• Perform a deeper rake to fully remix your sand and additives.
  • For any narrow spaces in your arena that your large machinery can’t reach, use a hand rake to treat those sections.

Note: While dragging your arena daily is essential when it’s being used each day, if there are weeks where it’s gone unused, you’ll want to ensure you still drag it at least once a week.


Throughout each year, the footing of your arena will slowly settle into place, becoming more compact.

This is simply the natural result of using your arena. Flipping your footing helps combat this.

Essentially, flipping is the act of scraping the footing off of your arena base and flipping it to remix all your components together again.

During this process, take the time to inspect your footing material and determine if new sand needs to be added or if you should consider including a new dose of additives.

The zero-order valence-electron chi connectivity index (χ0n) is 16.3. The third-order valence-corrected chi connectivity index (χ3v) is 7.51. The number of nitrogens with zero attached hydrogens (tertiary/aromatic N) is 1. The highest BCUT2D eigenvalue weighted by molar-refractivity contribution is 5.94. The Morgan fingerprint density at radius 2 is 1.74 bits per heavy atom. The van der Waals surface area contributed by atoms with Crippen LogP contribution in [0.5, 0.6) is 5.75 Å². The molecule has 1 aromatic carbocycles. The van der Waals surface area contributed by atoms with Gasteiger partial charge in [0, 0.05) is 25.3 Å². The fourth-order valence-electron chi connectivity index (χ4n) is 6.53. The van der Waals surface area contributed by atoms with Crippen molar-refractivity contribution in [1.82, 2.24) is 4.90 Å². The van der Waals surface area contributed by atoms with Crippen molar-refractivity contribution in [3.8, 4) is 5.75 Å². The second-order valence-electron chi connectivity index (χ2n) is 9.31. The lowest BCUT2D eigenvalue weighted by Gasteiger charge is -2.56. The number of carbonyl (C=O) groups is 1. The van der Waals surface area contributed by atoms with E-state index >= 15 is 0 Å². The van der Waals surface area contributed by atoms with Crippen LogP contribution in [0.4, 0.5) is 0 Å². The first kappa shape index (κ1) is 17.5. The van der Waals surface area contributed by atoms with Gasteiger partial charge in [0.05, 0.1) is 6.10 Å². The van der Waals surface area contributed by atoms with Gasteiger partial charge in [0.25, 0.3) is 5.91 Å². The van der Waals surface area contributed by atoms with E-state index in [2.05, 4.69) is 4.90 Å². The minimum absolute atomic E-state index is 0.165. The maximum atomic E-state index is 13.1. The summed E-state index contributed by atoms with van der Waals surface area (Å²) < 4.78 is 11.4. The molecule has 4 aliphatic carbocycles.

Horse Arena Maintenance Equipment in Rockwood, Ontario

Using high-quality equipment can make your horse arena maintenance routine easy, keeping both your riders and their horses healthy and happy.

At System Equine, we’re passionate about bringing quality experiences to every horse owner. With our wide range of arena accessories to meet all your grooming needs, you’ll be sure to find everything you need to keep your arena in exceptional condition.

Visit our showroom, or contact us today to learn more.

Author: impdigital

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Ends March 31, 2024 at 11:59PM